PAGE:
You will now get a classic GRUB menu. However, at this stage, please boot into the Recovery Mode first. We need to do this in order to disable the Nvidia drivers, otherwise, we will struggle with the graphical interface. Note: This was true for the first beta version. The second introduced support for additional graphical adapters, so this may not be needed anymore.
Note: This part of tutorial was written when SteamOS only supported Nvidia drivers. The actual instructions for the other brands, like AMD and Intel, are similar. Anyhow, please continue reading with the initial assumptions, and adjust accordingly when needed.
Once you reach the shell, first, you need to discover which Nvidia packages to remove. To that end, I could just provide you with a simple uninstall command, or rather, teach you a little how to use the apt package manager. Start with apt-cache and list all the installed Nvidia components.
apt-cache list | grep -i nvidia
Now, remove them - using regex, or by listing all of them. We could have used pipe xargs to that end, but to keep it simple, and in line with the original article provided at the Steam community site:
apt-get remove .*nvidia.*
Note: Once SteamOS fully supports all virtualization platforms, you will not need to be doing this at all. Moreover, uninstall the drivers is not really necessary, although it simplifies things for most people. You can just blacklist the drivers and edit the xorg.conf file. For example, my rather recent Ubuntu and Fedora guides on this subject can surely help you make the right changes yourself.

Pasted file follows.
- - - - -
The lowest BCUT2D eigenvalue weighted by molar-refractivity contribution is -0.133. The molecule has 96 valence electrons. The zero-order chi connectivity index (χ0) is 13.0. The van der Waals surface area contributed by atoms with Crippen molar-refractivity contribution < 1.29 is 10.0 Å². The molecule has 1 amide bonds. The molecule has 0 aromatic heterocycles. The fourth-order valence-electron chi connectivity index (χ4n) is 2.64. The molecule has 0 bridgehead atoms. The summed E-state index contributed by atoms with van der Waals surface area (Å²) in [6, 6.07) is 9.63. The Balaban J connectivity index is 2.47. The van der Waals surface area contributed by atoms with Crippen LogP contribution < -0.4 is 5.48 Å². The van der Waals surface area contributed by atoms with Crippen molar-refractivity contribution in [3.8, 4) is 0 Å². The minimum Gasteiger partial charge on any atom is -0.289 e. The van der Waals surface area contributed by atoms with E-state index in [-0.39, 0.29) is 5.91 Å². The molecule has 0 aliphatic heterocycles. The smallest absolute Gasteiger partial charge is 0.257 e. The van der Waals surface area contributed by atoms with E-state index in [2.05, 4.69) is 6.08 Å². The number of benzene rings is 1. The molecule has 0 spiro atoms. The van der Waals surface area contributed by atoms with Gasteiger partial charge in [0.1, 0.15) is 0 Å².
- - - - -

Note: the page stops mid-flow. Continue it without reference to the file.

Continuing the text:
Now, fix the X Server, so you get the correct xorg.conf file, and you boot into the desktop interface. This is done by running the following command:
You have a very detailed guide for this procedure. The reason we want to do this is to enable full screen resolution, mouse integration and other nifty tricks. In the VirtualBox menu for your running virtual machine, attach the Guess Addition ISO. Next, mount it and execute the installation of the package.
mount /dev/cdrom /mnt
After reboot, boot normally. You should reach the login screen. The username and password for the standard session are steam and steam, respectively. After this, start exploring the system.
The EFI shell may seem daunting at first. But think of it as sophisticated DOS. Really. That's all. Those scary device names are just like drive names in DOS or Windows, C:, D:, etc. Therefore, FS0: is just a device name. If you type it, you will switch into it. After that, it's simple navigation using dir and cd commands, until you find the desired bootable object. In our case, it's the GRUB bootloader.
In our case, we want the following sequence of commands to boot:
And you will boot like a champ. The same applies for the first boot from ISO, just before the installation. If you get a prompt, just use the cd and dir commands to navigate to the correct entry. It should be very simple.
For those hungry for VirtualBox knowledge:
VirtualBox 4.X family review
VirtualBox network & sharing tutorial
VirtualBox screenshots stuff for your own guides!
There's more, don't be strangers!
This guide is all it takes to start fiddling with SteamOS, using VirtualBox. You should be fine from this moment on. Now, I am considering providing similar guides with KVM and VMware Player, but please do let me know if you need them, or whether the VirtualBox guide is sufficient.
And we're kind of done. If you've survived so far, you learned about how to to create ISO images, how to setup EFI-enabled virtual machines in VirtualBox, and you even learned how to dabble in the shell, you learned about the automated SteamOS installation process, and you fixed a bunch of issues with the default setup, like the Nvidia drivers, the X stack, and the guest additions. Not bad. Big thanks to the Steam community folks for compiling the original document. See ya, fellas.